UNESCO Condemns Quran Burning in India
The UN cultural organization condemned a reported incident in which the Muslim holy book was burned by Hindu hardliners in India, and demanded respect for sacred objects worldwide.
United Nations Educational, Scientific and Cultural Organization (UNESCO) special envoy Pierre Lafrance, during a visit to India, expressed indignation at the reported desecration of the Quran.
"One of UNESCO's missions is to try and foster peace between people of different beliefs which is a prerequisite for peace in the world."
He said he was "aggrieved to see reaction appearing in a non-Muslim country," apparently referring to India.
"UNESCO condemns with utter indignation all actions taken in the shape of retaliation against sanctity of Muslim holy places and holy books."
Lafrance arrived in Pakistan last month as a special emissary to prevent the destruction of Buddhist relics in Afghanistan, although the ruling Taliban went ahead, rejecting all international pleas.
Last week's communal riots in India and occupied Kashmir left 13 dead and many more seriously injured.
Violence broke out in a few areas of the country, particularly one in which activists of the Students Islamic Movement of India tried to burn an effigy of Prime Minister of India Atal Bihari Vajpayee to protest against the alleged desecration of the Holy Quran in Delhi.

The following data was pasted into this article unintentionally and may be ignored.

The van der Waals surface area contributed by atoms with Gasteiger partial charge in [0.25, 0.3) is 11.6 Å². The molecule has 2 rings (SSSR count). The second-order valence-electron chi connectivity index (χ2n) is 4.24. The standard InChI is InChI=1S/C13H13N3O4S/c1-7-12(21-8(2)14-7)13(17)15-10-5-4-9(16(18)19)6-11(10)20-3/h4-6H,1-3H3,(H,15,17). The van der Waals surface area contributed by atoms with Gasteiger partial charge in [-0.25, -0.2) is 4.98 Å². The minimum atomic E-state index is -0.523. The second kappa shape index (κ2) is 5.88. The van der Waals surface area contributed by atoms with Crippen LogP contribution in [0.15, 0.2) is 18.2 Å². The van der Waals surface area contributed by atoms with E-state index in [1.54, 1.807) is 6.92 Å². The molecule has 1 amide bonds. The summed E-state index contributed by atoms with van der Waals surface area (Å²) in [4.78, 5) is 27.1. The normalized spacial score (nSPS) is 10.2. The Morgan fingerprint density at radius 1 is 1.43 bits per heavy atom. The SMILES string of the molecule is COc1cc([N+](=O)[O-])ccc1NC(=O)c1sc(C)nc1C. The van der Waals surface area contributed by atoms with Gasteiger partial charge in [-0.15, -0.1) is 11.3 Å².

Copies of the Quran were reportedly burned by Hindu extremists in response to the demolition of the Bamiyan Buddhas by the Taliban regime in Afghanistan.
To further incite anger among Muslims, copies of pictures of the holy Quran being burned were sold for RS 5 (1 cent), provoking even more trouble and unrest among the Muslim minority.
The worst riot hit areas known so far have been Kanpur, parts of Punjab, and Jammu and Kashmir.
Sources say a curfew had been imposed immediately in the riot prone area of Kanpur.
The Uttar Pradesh Chief Minister, last week blamed the Student Islamic Movement of India (SIMI) on Wednesday for being behind the Kanpur riots.
Meanwhile an all-party delegation of Muslim members of the parliament consisting of Sayed Shahnawaz Hussein, E Ahmed, Hannan Mollah and Mansoor Ali Khan met the Prime Minister to demand protection in the riot prone area of Kanpur.
They also demanded the government provide adequate monetary compensation to the families of those killed in the riots, but both demands were rejected.
Indian Security forces were sent in full force in the border areas of Jammu and Kashmir, where they clashed with protestors. One Muslim was shot dead by the forces.
Expectations of a quick return to normalcy remains high but anticipation about further tension in the area also seems to be in the air.
Vajpayee expressed grave concern over reports of the burning of the Holy Quran in some parts of the country in the past few days and also urged the citizens of the country, Muslims and non-Muslims alike, to strive together to maintain and strengthen the unity and integrity of India. But critics said Vajpayee did little to prevent the violence.
Anuradha Hazra lives in Calcutta, India. AFP contributed to this report.
Topics: Conflicts And War, India, Unesco